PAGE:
Consultation Hub

Your participation makes a difference

When making important decisions about local public services, the city council promises to keep you informed, listen to and acknowledge concerns and aspirations, and provide feedback on how public input influenced the decision.

Where it makes sense to do so, we will look to you for advice and innovation in solving problems and incorporate your advice and recommendations into the decisions to the maximum extent possible.

This website will help you to find and participate in consultations that interest you.

You can also follow us on twitter or subscribe to our RSS feed.

To submit general comments on issues not currently being consulted upon, please use one of our comments, compliments and complaints options.

For information about consultations that started before August 2012, please click here

We Asked, You Said, We Did

Below are some of the issues we have recently consulted on and their outcomes.

Belgrave Road improvements

We asked:
Based on information posted at from 20 October, a simple survey asked people to comment on information on ideas for transforming Belgrave Road. The electronic survey went live on 27 October and closed on 24th. November. People were asked to comment on road layouts, traffic levels, security, landscaping, signage etc. and were asked to offer their own ideas for improvement. Four public consultation sessions were held in the Belgrave area. Every household in the Belgrave/Latimer wards was leafleted and the events were publicised online and through social media. Shops along the Golden Mile were also leafleted and were given posters to display. Other meetings were held with local stakeholder groups. A film was produced on the issues in the area which was watched on ‘You Tube’ 300 times and generated several comments. Information on the website was viewed 289 times. Over 100 businesses were represented at a consultation event at the Belgrave Neighbourhood Centre and the other three meetings saw an attendance of over 50 residents at each meeting. The ideas of shared space and the public meetings received coverage in the loc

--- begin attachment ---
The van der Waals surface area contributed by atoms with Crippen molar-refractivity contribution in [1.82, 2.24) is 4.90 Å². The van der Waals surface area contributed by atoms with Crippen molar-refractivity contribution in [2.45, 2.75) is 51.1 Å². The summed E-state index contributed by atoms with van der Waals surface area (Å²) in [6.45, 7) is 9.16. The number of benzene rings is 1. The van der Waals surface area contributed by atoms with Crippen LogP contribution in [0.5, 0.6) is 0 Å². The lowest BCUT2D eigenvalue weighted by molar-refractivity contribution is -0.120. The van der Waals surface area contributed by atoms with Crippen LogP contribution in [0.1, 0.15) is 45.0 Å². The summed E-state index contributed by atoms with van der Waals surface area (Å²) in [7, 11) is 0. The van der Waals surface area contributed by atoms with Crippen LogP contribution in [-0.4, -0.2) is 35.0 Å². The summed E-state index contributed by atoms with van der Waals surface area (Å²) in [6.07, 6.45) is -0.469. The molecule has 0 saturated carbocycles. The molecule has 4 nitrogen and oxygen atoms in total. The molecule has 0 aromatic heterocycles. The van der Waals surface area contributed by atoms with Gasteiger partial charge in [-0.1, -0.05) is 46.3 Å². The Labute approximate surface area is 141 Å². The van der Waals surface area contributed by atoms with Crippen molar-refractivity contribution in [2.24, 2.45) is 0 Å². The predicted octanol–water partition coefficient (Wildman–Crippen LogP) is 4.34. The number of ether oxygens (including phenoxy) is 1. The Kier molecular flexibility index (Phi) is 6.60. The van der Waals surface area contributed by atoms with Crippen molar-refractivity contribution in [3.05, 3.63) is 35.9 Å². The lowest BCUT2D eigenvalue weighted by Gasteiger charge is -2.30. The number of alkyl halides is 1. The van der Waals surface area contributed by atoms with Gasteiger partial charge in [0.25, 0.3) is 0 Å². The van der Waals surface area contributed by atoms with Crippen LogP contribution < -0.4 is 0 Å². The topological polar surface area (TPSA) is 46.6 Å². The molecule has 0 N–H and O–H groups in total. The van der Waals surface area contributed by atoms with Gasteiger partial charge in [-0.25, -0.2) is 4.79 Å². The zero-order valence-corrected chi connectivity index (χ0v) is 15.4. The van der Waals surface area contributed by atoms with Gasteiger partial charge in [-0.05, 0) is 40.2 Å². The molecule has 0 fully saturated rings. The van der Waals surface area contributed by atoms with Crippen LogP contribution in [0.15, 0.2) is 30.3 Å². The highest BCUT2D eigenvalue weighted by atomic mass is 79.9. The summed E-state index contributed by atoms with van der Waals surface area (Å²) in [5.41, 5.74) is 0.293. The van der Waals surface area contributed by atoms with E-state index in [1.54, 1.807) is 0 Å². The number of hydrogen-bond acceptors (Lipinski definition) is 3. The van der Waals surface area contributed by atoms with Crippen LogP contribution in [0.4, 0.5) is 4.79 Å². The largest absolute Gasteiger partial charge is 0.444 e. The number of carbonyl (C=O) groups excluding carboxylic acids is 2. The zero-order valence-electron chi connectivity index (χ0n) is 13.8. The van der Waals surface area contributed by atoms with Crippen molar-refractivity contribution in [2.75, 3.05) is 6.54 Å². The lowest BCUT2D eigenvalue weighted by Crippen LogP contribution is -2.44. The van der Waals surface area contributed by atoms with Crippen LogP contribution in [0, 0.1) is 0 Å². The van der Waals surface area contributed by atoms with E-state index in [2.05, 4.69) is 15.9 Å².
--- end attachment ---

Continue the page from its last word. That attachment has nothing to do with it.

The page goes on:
You said:
Responses were received via on-line, paper sources and email along with comments submitted via a petition. Majority of respondents were people regularly visiting the area Slower traffic speeds, wider pavements, improved car parking, Landscaping and signage were the most popular areas to improve 24% (22) strongly agreed with the Shared Space concept and 36% (32) Strongly disagreed Tree planting/landscaping, wider pavements, removal of traffic lights were most popular suggestions although each received some favourable response Concern was expressed by disability & access groups over how a potential design could be made safe people who considered 19% (17 people) considered themselves to have a disability Concern was also expressed over the reduction in lanes and what impact this would have on traffic volumes and congestion
We did: